School Asks Kids to Be 'Mindful' & Parents Freak Out

Student

There are some very upset parents this week, as one school has suggested a mindfulness technique to deal with bullying. Riversdale School in New Zealand has incited the ire of several Christian parents by tossing around the idea of implementing a controversial program during the school day that involves students reflecting on their "thoughts and emotions in a natural and calm state and in the present moment."

Apparently the technique has Buddhist ties, so obviously it will not do. The education ministry reported that at least five parents had complained about the proposal, and they were working with the school and the parents to make sure everything is dealt with appropriately.

Dylan Ditchfield, the chairman of the board of trustees for the school, confirmed that they were considering adopting the "mindfulness programme" for many reasons, one of which is bullying. He also said that bullying is no worse at Riversdale than any other school.

There was a meeting Monday night to get some community feedback, but apparently they got much more than they bargained for, as several parents were very upset about it.

A session clerk from a local church tried to distance Christians as a whole from the issue, saying, "It's not just Christians or people attending our church, there are others involved that are upset."

School officials claim that mindfulness is purely a relaxation technique and isn't specifically tied to Buddhism at all. It would simply "involve the children practising mindfulness and reflecting on their behaviour for 20-30 minutes a day."

Why parents are more upset about the "mindfulness training" and not why their kids may be missing out on 20-30 minutes of education is unknown.

As part of the consideration, Riversdale School is considering allowing students to silent read during the time. And hey -- if Christian parents are really upset over 20-30 minutes of time each day spent in reflection ... maybe they can instruct their kids to pray silently during that time. Because that wouldn't be controversial at all.

Do you think "mindfulness training" is beneficial for children in school?

 

Image via Tom Woodward/Flickr

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Mrseoc Mrseoc

Absolutely. I wish they had taught me mindfulness in school. Instead I had to teach myself years later. This sounds like a great class. I would love to have had 30 minuets of relaxation time during school hours. Being mindful also helps keep calm when not in meditation. It would likely reduce aggressive behavior in all the students who took the class. Also giving the students a chance to think in that way could really bring out their creativity and help them figure out what they want to be/ do in life.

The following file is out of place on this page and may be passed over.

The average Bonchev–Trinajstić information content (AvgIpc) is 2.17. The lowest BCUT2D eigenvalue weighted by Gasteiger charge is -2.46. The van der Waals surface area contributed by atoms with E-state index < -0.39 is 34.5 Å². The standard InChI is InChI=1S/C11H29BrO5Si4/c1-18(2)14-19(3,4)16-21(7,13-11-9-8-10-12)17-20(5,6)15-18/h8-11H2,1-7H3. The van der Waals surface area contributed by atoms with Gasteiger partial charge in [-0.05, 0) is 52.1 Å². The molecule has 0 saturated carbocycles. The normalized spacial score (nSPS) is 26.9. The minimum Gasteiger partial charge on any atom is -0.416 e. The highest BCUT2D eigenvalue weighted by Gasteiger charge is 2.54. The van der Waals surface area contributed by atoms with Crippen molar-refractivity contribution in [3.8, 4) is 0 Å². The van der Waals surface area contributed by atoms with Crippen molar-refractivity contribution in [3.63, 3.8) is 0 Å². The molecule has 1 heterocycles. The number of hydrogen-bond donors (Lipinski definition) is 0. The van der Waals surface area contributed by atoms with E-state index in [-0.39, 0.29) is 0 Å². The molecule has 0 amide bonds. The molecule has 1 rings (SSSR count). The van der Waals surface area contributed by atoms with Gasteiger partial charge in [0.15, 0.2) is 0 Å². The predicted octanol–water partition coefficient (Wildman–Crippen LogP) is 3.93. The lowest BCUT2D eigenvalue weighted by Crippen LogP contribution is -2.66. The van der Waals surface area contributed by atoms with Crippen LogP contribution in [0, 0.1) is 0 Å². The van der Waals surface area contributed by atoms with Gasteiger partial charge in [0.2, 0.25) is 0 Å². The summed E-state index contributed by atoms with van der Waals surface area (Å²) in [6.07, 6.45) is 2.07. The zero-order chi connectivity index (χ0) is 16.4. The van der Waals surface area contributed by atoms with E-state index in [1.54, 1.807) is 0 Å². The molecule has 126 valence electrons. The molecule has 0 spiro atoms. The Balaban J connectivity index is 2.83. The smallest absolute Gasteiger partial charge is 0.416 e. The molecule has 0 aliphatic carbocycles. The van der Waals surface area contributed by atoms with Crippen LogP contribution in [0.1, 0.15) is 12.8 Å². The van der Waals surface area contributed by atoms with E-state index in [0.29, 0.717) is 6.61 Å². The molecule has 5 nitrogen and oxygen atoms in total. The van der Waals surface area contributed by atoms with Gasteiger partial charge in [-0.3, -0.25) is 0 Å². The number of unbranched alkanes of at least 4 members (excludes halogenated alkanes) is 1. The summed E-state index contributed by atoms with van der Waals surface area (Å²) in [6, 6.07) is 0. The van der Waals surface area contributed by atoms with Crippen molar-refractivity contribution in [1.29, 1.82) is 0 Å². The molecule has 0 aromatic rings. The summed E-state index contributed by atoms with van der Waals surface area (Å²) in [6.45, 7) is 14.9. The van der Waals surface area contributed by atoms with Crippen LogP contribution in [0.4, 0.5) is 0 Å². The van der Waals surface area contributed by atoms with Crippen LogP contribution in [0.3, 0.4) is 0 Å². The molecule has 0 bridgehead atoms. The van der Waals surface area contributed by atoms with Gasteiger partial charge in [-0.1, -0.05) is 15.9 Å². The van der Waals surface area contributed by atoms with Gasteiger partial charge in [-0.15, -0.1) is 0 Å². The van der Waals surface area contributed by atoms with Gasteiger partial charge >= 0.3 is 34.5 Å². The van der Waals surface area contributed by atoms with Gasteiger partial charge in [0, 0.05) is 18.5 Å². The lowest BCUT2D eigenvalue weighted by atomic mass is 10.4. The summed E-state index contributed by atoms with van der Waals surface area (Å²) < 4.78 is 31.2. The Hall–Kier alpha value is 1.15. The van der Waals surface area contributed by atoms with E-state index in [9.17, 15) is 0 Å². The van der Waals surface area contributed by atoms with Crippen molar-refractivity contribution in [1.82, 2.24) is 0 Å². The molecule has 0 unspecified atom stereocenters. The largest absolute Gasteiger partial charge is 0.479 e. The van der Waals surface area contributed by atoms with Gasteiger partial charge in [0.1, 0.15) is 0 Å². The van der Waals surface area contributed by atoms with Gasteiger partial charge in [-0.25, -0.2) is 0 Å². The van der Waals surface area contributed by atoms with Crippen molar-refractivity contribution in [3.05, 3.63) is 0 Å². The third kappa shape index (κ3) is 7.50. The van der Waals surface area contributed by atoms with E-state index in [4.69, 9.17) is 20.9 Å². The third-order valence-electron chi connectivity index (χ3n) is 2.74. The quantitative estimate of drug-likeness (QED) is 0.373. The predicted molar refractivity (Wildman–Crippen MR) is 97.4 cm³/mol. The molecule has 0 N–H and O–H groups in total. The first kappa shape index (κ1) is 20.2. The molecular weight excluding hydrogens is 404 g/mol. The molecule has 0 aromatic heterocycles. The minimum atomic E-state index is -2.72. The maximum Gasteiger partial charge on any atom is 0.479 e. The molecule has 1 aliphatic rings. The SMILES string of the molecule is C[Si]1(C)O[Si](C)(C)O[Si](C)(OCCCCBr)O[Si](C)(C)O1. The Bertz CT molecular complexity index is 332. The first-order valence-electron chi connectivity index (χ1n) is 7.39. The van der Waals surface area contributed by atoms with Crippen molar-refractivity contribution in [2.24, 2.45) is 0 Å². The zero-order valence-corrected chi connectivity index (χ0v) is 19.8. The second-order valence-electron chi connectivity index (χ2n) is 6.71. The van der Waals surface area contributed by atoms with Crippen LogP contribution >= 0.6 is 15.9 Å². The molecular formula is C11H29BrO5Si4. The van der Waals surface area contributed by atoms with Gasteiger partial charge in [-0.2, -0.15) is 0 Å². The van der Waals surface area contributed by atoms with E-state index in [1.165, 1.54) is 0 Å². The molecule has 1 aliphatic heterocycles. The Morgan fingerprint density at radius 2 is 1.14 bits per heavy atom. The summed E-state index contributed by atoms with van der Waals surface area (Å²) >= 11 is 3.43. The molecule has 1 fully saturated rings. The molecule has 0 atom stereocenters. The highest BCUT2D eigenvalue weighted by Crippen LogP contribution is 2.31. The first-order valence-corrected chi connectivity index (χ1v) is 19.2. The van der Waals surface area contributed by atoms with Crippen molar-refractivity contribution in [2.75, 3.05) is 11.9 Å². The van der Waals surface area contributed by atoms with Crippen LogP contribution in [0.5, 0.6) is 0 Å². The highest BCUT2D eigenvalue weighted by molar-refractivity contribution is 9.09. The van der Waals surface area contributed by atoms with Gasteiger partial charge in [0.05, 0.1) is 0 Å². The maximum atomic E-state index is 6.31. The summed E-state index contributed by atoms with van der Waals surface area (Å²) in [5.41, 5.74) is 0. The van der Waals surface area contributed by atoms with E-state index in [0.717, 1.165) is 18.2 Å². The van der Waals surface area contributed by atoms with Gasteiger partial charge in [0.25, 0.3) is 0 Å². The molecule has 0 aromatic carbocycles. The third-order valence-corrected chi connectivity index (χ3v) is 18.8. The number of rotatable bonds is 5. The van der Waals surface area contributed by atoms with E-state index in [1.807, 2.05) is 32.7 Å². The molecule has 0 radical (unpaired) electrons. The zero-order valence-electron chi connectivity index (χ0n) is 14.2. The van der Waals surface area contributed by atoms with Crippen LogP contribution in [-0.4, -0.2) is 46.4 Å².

IKnow... IKnow0101

I think 20 minutes of quiet reflection is great. If u are religious you can pray if not use it to just relax from the daily grind.

Knitt... KnittyTina

I read a book on how to do some simple mindfulness, and it's really helped me become more calm - something that kids should learn how to do.  What teacher wouldn't want a class with calm students?  This is one of the best ideas I ever heard of and wish my local schools would adopt this practice.  I can see how this would have a postive impact on the learning environment as a whole, and seems like a good tool for students to have as they grow older and face complicated situations.

Hocke... HockeyMomNJ

Its always amazed me how some people can turn things into an argument over religion. I think the idea has potential. If anything, I don't see how it could hurt to give it a shot.

Doula... Doulamama4

The religious undertones - and I do think they are there - do not bother me in the last.  I would be more concerned about the wasted time.  Time that could be spent on valuable instruction or recess or any number of valuable worthwhile things.  Kids already have to spend so much of their day still and quiet, if this block of time exists in the schedule, I think it would be better spent moving.

Saras... Sarasahmof3

I think I am going to try this with my 3 kids. It might help my ADHD son.

tbruc... tbrucemom

Like others have said, Christians could use this time to pray if they'd rather do that. I don't think there's any harm in what they're proposing. However, using he reverse logic, when schools would like to have a moment of silence to pray, why do people get all up in arms over it? Couldn't those that aren't Christians, or any other religion, use the time for reflection?

steph... steph0420

I wonder how many of those complaining about it having Buddhist ties, drop their kids off at school and then go to a yoga class...

nonmember avatar Jenn

I think it's a wonderful idea, and I wish more schools did the same! Not only does it teach children to be more aware of the feelings of others, it teaches a myriad of other skills including self-control and anger management. Meditation also has MANY health benefits for all. It is my feeling that the parents who object have simply not been educated as to the facts associated with this technique.

nonmember avatar HDKozak1026

I'm Christian and I think this is a great idea. As long as they don't attempt to make it a Buddist thing. If it truly is a time to be quiet and reflect it's great. Everyone needs to do this, Christian or not. I think it would be a great thing to do after recess so the kids can get calmed down for class.

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